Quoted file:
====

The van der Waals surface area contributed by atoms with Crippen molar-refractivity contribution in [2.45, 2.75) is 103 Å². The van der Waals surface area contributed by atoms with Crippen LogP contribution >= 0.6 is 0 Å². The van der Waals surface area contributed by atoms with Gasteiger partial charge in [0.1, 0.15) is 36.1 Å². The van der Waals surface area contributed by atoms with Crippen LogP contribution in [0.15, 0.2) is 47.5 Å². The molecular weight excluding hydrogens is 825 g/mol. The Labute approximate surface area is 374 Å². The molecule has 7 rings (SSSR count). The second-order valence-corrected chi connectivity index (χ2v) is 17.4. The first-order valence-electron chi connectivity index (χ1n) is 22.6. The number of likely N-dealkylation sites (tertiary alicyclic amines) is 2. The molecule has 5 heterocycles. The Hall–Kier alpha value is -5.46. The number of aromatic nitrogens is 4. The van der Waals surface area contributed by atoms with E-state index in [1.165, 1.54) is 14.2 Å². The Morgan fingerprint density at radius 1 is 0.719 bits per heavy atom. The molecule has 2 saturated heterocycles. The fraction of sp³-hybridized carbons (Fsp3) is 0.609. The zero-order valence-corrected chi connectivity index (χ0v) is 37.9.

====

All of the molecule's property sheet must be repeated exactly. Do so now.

The van der Waals surface area contributed by atoms with Crippen molar-refractivity contribution in [2.45, 2.75) is 103 Å². The van der Waals surface area contributed by atoms with Crippen LogP contribution >= 0.6 is 0 Å². The van der Waals surface area contributed by atoms with Gasteiger partial charge in [0.1, 0.15) is 36.1 Å². The van der Waals surface area contributed by atoms with Crippen LogP contribution in [0.15, 0.2) is 47.5 Å². The molecular weight excluding hydrogens is 825 g/mol. The Labute approximate surface area is 374 Å². The molecule has 7 rings (SSSR count). The second-order valence-corrected chi connectivity index (χ2v) is 17.4. The first-order valence-electron chi connectivity index (χ1n) is 22.6. The number of likely N-dealkylation sites (tertiary alicyclic amines) is 2. The molecule has 5 heterocycles. The Hall–Kier alpha value is -5.46. The number of aromatic nitrogens is 4. The van der Waals surface area contributed by atoms with E-state index in [1.165, 1.54) is 14.2 Å². The Morgan fingerprint density at radius 1 is 0.719 bits per heavy atom. The molecule has 2 saturated heterocycles. The fraction of sp³-hybridized carbons (Fsp3) is 0.609. The zero-order valence-corrected chi connectivity index (χ0v) is 37.9.